Sports Medicine Doctor: What to Expect From Lamar Jackson If He Plays Sunday
The big question surrounding the Ravens this week is whether Lamar Jackson will start Sunday's game against the Green Bay Packers.
Jackson, who suffered an ankle sprain during this past Sunday's game against the Cleveland Browns, did not practice yesterday, but Head Coach John Harbaugh hasn't ruled him out for the Packers game.
The real question, according to Dr. David Chao of Sports Injury Central, is how effective Jackson can be if he plays.
"If Lamar was an immobile pocket quarterback, I think he would have no problem playing," said Chao, former head team physician for the San Diego Chargers. "Part of his game is mobility and then throwing against an eight-man box. Because of this, it becomes a coaching decision whether he plays or not.
"The key here is, even if he does play, we don't believe that Lamar will be 100 percent on that ankle given how athletic he is. … Even if he can suit up, his mobility won't be fully there."
Keep in mind that Chao has not evaluated Jackson. He is only making a guess based off the video he's seen and what the Ravens have said about the injury. Every ankle sprain can be different, and players recover at their own pace.
Harbaugh said yesterday that Jackson is "day-to-day right now." With Jackson's status in question, the Ravens signed veteran quarterback Josh Johnson off the New York Jets' practice squad yesterday and added him to the 53-man roster.
As noted in yesterday's Late for Work, some pundits have suggested that the Ravens should start Tyler Huntley against the Packers if Jackson isn't fully healthy. Their reasoning is that it's more important to have Jackson as close to 100 percent as possible when the Ravens play the Cincinnati Bengals on Dec. 26 in a game that could decide the winner of the AFC North.
When Harbaugh was asked yesterday how much looking ahead to the Bengals game factors into the decision of whether Jackson plays Sunday, he said: "I would say that factors zero percent. We're trying to win this game. Every win right now is … you want every win you can get."
What 'Big Problem' Do Ravens Need to Fix Before Playoffs?
Bleacher Report's Kristopher Knox identified one "big problem" playoff contenders need to fix before the postseason. For the Ravens, it's their pass protection.
Jackson has been blitzed 149 times this season and been sacked 38 times, both of which are career highs. He also has thrown a career-high 13 interceptions.
Knox acknowledged that the Ravens have been hit hard by injuries on the offensive line, including All-Pro Ronnie Stanley opting to have another surgery to fix his ailing ankle.
However, Knox contends that schematic changes could be made to improve pass protection.
"It's unlikely that Jackson's ankle injury is going to help matters, and it may temporarily take away the option of using designed quarterback runs to beat the blitz," Knox wrote. "Instead, the Ravens should put a premium on max protection and short pass patterns that allow Jackson to get the ball out quickly."
Knox added that Jackson needs to do his part by making quicker decisions.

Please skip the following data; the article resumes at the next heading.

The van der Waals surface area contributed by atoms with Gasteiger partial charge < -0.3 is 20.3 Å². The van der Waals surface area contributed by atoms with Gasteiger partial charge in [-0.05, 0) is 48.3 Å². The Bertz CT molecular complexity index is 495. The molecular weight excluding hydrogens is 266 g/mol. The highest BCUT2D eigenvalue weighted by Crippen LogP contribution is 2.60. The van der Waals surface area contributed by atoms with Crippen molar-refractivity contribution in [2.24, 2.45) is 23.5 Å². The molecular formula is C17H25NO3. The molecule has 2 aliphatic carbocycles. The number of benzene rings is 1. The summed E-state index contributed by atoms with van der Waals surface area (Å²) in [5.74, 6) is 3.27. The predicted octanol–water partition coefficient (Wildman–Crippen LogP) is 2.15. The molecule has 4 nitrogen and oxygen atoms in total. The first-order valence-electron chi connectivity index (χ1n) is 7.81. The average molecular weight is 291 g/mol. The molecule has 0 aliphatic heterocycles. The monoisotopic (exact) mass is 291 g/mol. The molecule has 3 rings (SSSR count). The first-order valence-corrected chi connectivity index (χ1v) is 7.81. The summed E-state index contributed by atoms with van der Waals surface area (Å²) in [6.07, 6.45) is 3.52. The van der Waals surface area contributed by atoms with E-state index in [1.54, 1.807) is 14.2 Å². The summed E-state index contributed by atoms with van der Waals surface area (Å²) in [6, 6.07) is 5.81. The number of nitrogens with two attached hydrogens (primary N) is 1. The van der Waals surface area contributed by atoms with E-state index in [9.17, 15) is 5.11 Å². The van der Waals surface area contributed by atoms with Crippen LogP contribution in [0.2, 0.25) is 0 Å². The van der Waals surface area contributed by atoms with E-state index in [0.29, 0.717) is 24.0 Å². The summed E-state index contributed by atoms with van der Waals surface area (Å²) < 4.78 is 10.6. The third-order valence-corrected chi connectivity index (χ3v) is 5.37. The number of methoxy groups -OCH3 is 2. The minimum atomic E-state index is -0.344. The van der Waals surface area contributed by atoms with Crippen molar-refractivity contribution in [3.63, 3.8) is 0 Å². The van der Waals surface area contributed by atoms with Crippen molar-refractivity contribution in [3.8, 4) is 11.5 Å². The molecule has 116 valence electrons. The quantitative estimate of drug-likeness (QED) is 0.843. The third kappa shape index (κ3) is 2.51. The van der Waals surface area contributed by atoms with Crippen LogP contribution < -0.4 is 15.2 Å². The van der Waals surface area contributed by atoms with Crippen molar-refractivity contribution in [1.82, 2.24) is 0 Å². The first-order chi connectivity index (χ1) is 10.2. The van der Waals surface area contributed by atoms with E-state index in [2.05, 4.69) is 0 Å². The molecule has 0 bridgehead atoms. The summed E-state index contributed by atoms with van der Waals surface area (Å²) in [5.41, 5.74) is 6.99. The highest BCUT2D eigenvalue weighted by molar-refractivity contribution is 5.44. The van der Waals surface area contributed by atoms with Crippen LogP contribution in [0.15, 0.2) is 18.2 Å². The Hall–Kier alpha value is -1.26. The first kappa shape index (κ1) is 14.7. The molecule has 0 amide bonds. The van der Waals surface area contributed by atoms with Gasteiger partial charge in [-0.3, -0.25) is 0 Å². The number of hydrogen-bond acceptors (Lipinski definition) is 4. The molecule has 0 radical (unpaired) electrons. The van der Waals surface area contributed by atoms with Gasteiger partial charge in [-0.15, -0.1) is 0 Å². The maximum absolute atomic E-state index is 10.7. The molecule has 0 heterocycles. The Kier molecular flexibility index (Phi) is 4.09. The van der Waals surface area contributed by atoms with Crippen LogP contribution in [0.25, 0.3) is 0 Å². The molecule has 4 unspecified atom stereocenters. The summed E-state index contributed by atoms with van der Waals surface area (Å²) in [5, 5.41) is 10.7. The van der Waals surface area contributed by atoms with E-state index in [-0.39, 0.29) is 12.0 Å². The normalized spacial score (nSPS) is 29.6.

"Baltimore must also stress to Jackson that his tendency to buy time in the pocket and look for the big play needs to be reeled in — at least until he's back to 100 percent," Knox wrote. "Otherwise, more mistakes and perhaps a bigger injury will follow."
Rashod Bateman One of Key Players for Stretch Run
Coming off a breakout game in which he caught seven passes for 103 yards, rookie wide receiver Rashod Bateman has emerged as a player who will be crucial to the Ravens' success down the stretch, according to Ebony Bird's Justin Fried.
"Mark Andrews is the centerpiece of Baltimore's passing attack. Marquise Brown remains a dynamic big-play threat every time he's on the field. But for the Ravens to truly have a complete array of pass-catchers, they need Bateman to get involved too," Fried wrote. "If the rookie can continue to make the same impact he did this past Sunday over the course of the final month of the regular season, the Ravens should be able to set themselves up nicely for a playoff run."
After getting just one target the prior week against the Pittsburgh Steelers, the first-round selection was on the field for 65 percent of the Ravens' snaps against the Browns.
"The Ravens need to do a better job of getting Bateman more consistently involved in the offensive gameplan. And that starts with just getting him on the field," Fried wrote. "If the Ravens are going to snap out of their offensive funk and find success on that side of the ball down the stretch, they're going to need all hands on deck on offense."
Ravens' Top-Ranked Run Defense Bodes Well for Playoff Hopes
Despite injuries to key players on the defensive line, the Ravens are ranked No. 1 in the league in defending the run, allowing just 85.5 rushing yards per game.
Baltimore also has given up the fewest rushing first downs (62) and is allowing 3.94 yards per carry, which ranks fourth.
They're doing it despite Derek Wolfe missing the entire season due to back and hip injuries, and Brandon Williams and Calais Campbell missing multiple games due to injury.
"If the run defense continues to perform at a high level, the Ravens will have a good chance at making the postseason," Sports Illustrated's Todd Karpovich wrote.
The Ravens held the Browns' potent rushing attack to 40 yards on 17 carries in Week 12 and 100 yards on 29 carries last Sunday. They've only allowed one 100-yard rusher this season. The Minnesota Vikings' Dalvin Cook ran for 110 yards against the Ravens in Week 9, with 66 yards coming on one play.